inderal tablet during pregnancy

U.S. Department of Health and Human Services Secretary Xavier Becerra said that the federal government has made “extraordinary progress” over the past year when it comes to advancing health technology.  

Becerra pointed to the launch of TEFCA, enforcement of Cures Act provisions and the launch of Helios FHIR Accelerator as just a few examples.  

At the same time, he said at the Office of the National Coordinator for Health IT Annual Meeting this week, the agency has several goals that have yet to be fulfilled. 

Among them are what he referred to as the Cures Act penalty enforcement gap.   

Namely, as Becerra explained, civil monetary penalties for not complying with information-sharing requirements have only been established for technology developers and health information networks.  

“It left the provider penalty up to me: the secretary of the Department of Health and Human Services,” he said.  

This is an issue, he noted, because more than 75% of the complaints submitted to ONC have been about providers – and most have come from patients. Information blocking, propranolol and migrain prevention he said, leads to stress for patients and families, along with frustration for staff.  

“That is not the kind of customer experience any of us should expect, certainly not in the 21st century, from our healthcare system,” he said.   

Put simply, he said, closing the enforcement gap is a “top HHS priority, and we are working hard on this issue right now.”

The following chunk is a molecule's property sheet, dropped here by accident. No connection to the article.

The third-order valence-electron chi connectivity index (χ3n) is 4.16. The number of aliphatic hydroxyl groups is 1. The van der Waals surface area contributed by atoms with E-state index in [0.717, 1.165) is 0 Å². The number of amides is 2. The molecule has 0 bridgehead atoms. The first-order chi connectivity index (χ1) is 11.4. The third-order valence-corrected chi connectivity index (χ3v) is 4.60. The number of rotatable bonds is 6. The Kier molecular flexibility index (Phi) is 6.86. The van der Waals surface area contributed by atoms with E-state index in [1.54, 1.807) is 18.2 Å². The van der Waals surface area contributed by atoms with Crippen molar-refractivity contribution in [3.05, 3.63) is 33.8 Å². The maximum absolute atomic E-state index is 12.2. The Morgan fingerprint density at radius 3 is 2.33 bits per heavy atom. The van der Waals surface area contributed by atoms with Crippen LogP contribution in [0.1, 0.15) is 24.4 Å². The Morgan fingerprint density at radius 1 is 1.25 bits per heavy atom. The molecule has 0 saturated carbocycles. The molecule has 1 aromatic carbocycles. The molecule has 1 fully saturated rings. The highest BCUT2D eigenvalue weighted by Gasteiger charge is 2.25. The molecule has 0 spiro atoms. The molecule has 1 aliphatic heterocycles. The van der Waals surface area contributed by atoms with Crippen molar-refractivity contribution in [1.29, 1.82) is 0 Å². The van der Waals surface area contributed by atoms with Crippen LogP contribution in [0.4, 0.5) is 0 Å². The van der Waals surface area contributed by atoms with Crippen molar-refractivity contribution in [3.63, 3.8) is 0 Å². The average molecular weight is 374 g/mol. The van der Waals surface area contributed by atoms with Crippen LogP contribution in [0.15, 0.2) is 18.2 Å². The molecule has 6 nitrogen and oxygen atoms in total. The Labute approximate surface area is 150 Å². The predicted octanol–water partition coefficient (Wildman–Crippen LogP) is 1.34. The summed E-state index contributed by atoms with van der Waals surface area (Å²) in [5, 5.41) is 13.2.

Another focus, he said, will be on health equity and public health, including via collaborative, participatory governance models.  

He stressed the importance of what he called “health equity by design” at ONC, aimed at incorporating equity considerations into design, development, implementation and use. This will include, at Becerra’s behest, a “deep look at algorithmic bias and its implications for health equity.”

National Coordinator Micky Tripathi echoed this goal in his portion of the keynote.  

He noted the importance of ensuring the availability of usable data, including information regarding disability status, sexual orientation and gender identity. Consistency in reporting of race, ethnicity and language, he said, will also be a focus.

“Appropriate use of that data to address inequities is hugely important as well,” he said.   

“First you start with the data, and then you think about the uses of that data – how can that be used appropriately and effectively to not only make sure we’re not propagating or exacerbating problems that exist in the system, but ideally to help to rectify or mitigate some of those systems, using technology?” he added.  

He flagged, too, the role that electronic health records can play in both sourcing data to train algorithms and in conveying the results of algorithms for clinicians. 

“Every algorithm can be biased, and how do we think about that systematically?” he said.  

Lisa Lewis Person, deputy national coordinator, pointed out during the keynote that health IT cannot address all the societal and institutional factors that contribute to health inequities. At the same time, she said, “It is vital that we mobilize health IT to identify and mitigate disparities where applicable.”   

Overall, “the exciting and inspiring part is that we get to think about how we want to redesign the healthcare system without the constraints of paper, bricks and mortar,” said Tripathi.  

“When I took this job 15 months ago, I promised a few things: to be strategic, to be practical, to be transparent, to be collaborative and to be impatient.

“I hope all of you who are critical stakeholders feel that I and ONC are delivering on all of those things,” he added.

Kat Jercich is senior editor of Healthcare IT News.
Twitter: @kjercich
Email: [email protected]
Healthcare IT News is a HIMSS Media publication.

Source: Read Full Article